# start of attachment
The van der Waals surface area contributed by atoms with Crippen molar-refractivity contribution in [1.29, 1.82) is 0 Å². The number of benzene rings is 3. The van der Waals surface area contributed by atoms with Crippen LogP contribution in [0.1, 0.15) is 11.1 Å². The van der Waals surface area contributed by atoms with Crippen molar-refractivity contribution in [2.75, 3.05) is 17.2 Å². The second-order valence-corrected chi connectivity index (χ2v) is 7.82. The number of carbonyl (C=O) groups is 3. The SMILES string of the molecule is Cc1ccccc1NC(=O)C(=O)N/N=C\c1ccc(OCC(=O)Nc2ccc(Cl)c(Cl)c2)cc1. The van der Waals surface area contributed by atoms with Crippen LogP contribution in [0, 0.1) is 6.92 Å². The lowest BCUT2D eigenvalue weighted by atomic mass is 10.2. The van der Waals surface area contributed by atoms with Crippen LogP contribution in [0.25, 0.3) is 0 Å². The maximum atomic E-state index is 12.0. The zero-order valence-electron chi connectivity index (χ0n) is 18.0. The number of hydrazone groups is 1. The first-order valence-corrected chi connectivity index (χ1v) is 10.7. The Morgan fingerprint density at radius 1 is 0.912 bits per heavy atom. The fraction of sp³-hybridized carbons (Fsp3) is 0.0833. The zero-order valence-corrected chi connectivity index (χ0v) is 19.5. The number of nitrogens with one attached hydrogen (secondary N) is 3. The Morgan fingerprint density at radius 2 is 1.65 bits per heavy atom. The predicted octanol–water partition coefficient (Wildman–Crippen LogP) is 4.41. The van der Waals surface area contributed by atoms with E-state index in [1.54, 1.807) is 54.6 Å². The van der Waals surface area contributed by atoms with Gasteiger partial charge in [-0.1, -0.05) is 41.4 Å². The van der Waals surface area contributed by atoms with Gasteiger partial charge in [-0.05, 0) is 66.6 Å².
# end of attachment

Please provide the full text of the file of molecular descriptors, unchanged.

The van der Waals surface area contributed by atoms with Crippen molar-refractivity contribution in [1.29, 1.82) is 0 Å². The number of benzene rings is 3. The van der Waals surface area contributed by atoms with Crippen LogP contribution in [0.1, 0.15) is 11.1 Å². The van der Waals surface area contributed by atoms with Crippen molar-refractivity contribution in [2.75, 3.05) is 17.2 Å². The second-order valence-corrected chi connectivity index (χ2v) is 7.82. The number of carbonyl (C=O) groups is 3. The SMILES string of the molecule is Cc1ccccc1NC(=O)C(=O)N/N=C\c1ccc(OCC(=O)Nc2ccc(Cl)c(Cl)c2)cc1. The van der Waals surface area contributed by atoms with Crippen LogP contribution in [0, 0.1) is 6.92 Å². The lowest BCUT2D eigenvalue weighted by atomic mass is 10.2. The van der Waals surface area contributed by atoms with Crippen LogP contribution in [0.25, 0.3) is 0 Å². The maximum atomic E-state index is 12.0. The zero-order valence-electron chi connectivity index (χ0n) is 18.0. The number of hydrazone groups is 1. The first-order valence-corrected chi connectivity index (χ1v) is 10.7. The Morgan fingerprint density at radius 1 is 0.912 bits per heavy atom. The fraction of sp³-hybridized carbons (Fsp3) is 0.0833. The zero-order valence-corrected chi connectivity index (χ0v) is 19.5. The number of nitrogens with one attached hydrogen (secondary N) is 3. The Morgan fingerprint density at radius 2 is 1.65 bits per heavy atom. The predicted octanol–water partition coefficient (Wildman–Crippen LogP) is 4.41. The van der Waals surface area contributed by atoms with E-state index in [1.54, 1.807) is 54.6 Å². The van der Waals surface area contributed by atoms with Gasteiger partial charge in [-0.1, -0.05) is 41.4 Å². The van der Waals surface area contributed by atoms with Gasteiger partial charge in [-0.05, 0) is 66.6 Å².